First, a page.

Ancient Greeks exhibition coming to the National Museum of Australia

A major exhibition Ancient Greeks: Athletes, Warriors and Heroes from the British Museum featuring iconic objects that have never previously toured the southern hemisphere, is coming to the National Museum of Australia in Canberra in December 2020, as part of a major three venue Australasian tour.
In a groundbreaking collaboration, the National Museum of Australia, the Western Australian Museum and the Tāmaki Paenga Hira Auckland War Memorial Museum, have combined forces to bring the Ancient Greeks exhibition to the Australasian region for the first time.
Featuring some 170 objects which explore the theme of competition through sports, politics, drama, music and warfare, Ancient Greeks will open in New Zealand before starring at the National Museum from 4th December 2020, as the show’s first and only east coast Australian venue. The exhibition will then move to Western Australia where it will delight west coast audiences.

Opening at the end of the 2020 Tokyo Olympics year, the exhibition highlights the theme of competition and explores its role as a force for innovation and excellence.
National Museum of Australia director, Dr Mathew Trinca thanked the partner institutions and said the unique three-way collaboration is a model for future agreements, allowing cultural institutions to pool and leverage their resources, to bring world class shows of this type to their audiences.

“The National Museum is working creatively with its partners to pool resources to our mutual benefit and bring high quality exhibitions to our audiences as a result,” said Dr Trinca.
“We are delighted to bring Ancient Greeks to east coast audiences, who I know will be mesmerized by the stories of competition in the ancient Greek world and by the beautiful depictions of athletes, the ceramics, sculptures, armour and jewellery featured in the show.”
Ancient Greeks: Athletes, Warriors and Heroes is the fourth in a series of British exhibitions that have featured at the National Museum of Australia, following Rome: City and Empire (2018),  A History of the World in 100 Objects (2016) and Encounters: Revealing Stories of Aboriginal and Torres Strait Islander Objects from the British Museum (2015).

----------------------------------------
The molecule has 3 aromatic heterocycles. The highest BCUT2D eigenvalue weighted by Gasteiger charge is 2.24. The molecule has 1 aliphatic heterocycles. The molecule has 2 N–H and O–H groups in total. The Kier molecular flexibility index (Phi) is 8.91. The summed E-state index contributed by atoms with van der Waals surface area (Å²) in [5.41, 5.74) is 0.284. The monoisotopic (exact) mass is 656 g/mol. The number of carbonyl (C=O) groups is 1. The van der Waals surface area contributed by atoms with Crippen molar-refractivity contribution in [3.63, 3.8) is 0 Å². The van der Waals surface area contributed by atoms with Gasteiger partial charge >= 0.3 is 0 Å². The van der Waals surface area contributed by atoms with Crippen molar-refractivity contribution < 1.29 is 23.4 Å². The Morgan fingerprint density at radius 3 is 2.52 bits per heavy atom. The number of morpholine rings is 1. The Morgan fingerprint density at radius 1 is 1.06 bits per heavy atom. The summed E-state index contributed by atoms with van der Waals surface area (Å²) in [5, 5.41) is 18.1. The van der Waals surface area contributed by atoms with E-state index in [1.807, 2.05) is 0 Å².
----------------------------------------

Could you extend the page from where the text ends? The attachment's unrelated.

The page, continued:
Alec Coles, Chief Executive of the Western Australian Museum said, “this partnership is ground breaking as it creates a sustainable way for leading Trans-Tasman museums to bring the world’s treasures to the Southern Hemisphere.”
Auckland War Memorial Museum Chief Executive, David Gaimster, said it is one of the most significant exhibitions the British Museum has toured to Australasia.
“This will enable Aucklanders and visitors to the city the opportunity to get up close and explore a wide range of artefacts never before seen in New Zealand.”
“As we acknowledge the 90th anniversary of Auckland War Memorial Museum in Auckland Domain, the influence of the ancient Greeks can be seen at this very site, reflected in the architecture of this iconic heritage building,” says Dr Gaimster.

Hartwig Fischer, director of the British Museum said, ‘‘This exhibition presents many masterpieces from the British Museum’s world famous collection. The objects have enlightened our understanding of the ancient Greek world and have been brought together to tell a unique story for this exhibition. We are delighted to work alongside the National Museum of Australia, the Western Australian Museum and the Tāmaki Paenga Hira Auckland War Memorial Museum, to share these collections for the first time across Australasia.”

Artistic, physical and intellectual competition pervaded ancient Greek society, which in turn, influenced language, politics, educational systems, philosophy, science, and the arts around the world.
Key objects in the show include iconic black and red ceramics featuring finely drawn depictions of athletes, gods and citizens; stunning marble and terracotta, statues and reliefs – including many fine nudes; bronze figurines; weapons and armour; toys and games; fine gold jewellery; and coins.

/Public Release. View in full here.